In our Chinese stock market wrap following Friday's unexpected rate cut, which saw the Shanghai Composite storm out of the gate, we said that "we would not be surprised to see China's stocks sliding back into the red very shortly as "sell the news" concerns return, and as the increasingly more addicted "markets" demand even more liquidity from central banks just to stay unchanged, let alone rise to new all time highs." Sure enough, with just minutes to go before the close, the SHCOMP wiped out all its daily gains and was set for a red close had it not been for the "national team" miraculous last minute intervention which was inevitable after Friday's PBOC rate cut, and which lifted the composite 0.5% into the green as the euphoria was rapidly evaporating.
- Global stocks eye biggest rally in four years on Fed relief (Reuters)
- FOMC Minutes Sap Confidence in Fed's 2015 Rate Hike Resolve (BBG)
- Glencore to cut annual zinc production by a third (FT)
- Tea Party wave that lifted Republicans threatens to engulf them (Reuters)
- Why Kevin McCarthy Came to Quit Speaker Race (WSJ)
- A U.S. Recession Just Got a Little More Likely (BBG)
And now the real shocker: there is over US$100bn in gross financial exposure to Glencore. From BofA: "We estimate the financial system's exposure to Glencore at over US$100bn, and believe a significant majority is unsecured. The group's strong reputation meant that the buildup of these exposures went largely without comment. However, the recent widening in GLEN debt spreads indicates the exposure is now coming into investor focus."
"The data are positive for the probability of the yuan getting into the SDR basket. It shows that the so-called devaluation in August, which wasn’t massive in value, hasn’t driven people away from using the yuan."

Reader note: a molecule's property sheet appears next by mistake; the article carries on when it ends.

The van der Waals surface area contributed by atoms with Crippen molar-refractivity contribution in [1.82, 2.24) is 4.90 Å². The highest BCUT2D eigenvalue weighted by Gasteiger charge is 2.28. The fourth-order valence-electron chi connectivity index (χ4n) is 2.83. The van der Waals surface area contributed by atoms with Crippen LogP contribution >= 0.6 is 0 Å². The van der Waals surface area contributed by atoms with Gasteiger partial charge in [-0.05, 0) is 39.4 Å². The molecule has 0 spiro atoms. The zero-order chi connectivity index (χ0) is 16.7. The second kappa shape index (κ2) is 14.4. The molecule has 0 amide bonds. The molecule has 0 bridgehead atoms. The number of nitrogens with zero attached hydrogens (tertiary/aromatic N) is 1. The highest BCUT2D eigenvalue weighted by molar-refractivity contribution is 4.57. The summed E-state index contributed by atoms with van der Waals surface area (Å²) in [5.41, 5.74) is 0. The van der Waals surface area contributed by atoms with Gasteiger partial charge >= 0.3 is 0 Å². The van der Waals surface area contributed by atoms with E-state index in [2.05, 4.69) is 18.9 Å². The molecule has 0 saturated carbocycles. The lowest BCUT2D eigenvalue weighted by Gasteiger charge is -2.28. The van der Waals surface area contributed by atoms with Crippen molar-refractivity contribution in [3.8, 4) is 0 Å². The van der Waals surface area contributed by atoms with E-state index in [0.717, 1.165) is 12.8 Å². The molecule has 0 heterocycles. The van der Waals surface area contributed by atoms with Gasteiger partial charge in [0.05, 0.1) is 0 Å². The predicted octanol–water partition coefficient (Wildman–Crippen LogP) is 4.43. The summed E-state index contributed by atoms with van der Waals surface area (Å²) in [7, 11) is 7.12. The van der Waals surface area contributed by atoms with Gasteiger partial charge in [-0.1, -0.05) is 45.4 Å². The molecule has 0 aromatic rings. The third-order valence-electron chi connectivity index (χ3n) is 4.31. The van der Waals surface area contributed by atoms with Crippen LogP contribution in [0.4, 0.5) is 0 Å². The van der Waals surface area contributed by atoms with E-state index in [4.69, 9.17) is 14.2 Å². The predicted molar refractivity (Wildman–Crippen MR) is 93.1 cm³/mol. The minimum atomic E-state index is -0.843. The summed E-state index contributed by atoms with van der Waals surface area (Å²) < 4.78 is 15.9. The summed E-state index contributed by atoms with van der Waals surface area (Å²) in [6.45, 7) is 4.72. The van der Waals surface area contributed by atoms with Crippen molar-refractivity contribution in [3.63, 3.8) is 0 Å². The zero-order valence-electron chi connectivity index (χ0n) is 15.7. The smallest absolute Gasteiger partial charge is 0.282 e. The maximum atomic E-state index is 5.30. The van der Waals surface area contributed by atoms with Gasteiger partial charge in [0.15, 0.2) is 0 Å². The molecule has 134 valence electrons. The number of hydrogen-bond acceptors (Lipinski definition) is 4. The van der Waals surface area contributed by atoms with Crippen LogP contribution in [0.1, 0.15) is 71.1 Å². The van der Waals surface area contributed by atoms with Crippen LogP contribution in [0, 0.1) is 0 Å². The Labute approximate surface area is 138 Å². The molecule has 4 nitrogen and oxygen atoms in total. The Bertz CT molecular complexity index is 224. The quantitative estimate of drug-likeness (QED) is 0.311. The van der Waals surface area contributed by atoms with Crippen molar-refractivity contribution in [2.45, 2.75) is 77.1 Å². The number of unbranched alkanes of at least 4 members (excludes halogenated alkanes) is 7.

Volkswagen's CEO Is Out, To Be Replaced By Porsche CEO Mueller: What's Next For The Troubled CarmakerSubmitted by Tyler Durden on 09/22/2015 07:01 -0500
A series of dramatic moves at the helm of Germany's iconic carmaker leaves many wondering what's next. Here are some thoughts.
China's global meltdown-inducing "adjustment" continues unabated as fixed asset investment is weakest since 2000.
- One Volatile Week Could Seal Fed Stance After Years of Low Rates (BBG)
- Fed to dominate week of central bank meetings (Reuters)
- 30 years on, parallels with Plaza but currency universe very different (Reuters)
- Wal-Mart's Suppliers Are Finally Fighting Back (BBG)
- China's Rising CPI, Deepening PPI Deflation Challenges PBOC (BBG)
- Petrobras spending plan already obsolete, new cuts likely (Reuters)
- Bank of Montreal to Buy GE Capital’s Transportation-Finance Unit (WSJ)
Before China’s bursting equity bubble grabbed international headlines, and before the PBoC’s subsequent devaluation of the yuan served notice to the world that things had officially gotten serious in the global currency wars, all anyone wanted to talk about when it came to China was a "hard landing." Now that the yuan devaluation has all but proven that China has landed, and landed hard, here are the five channels of contagion.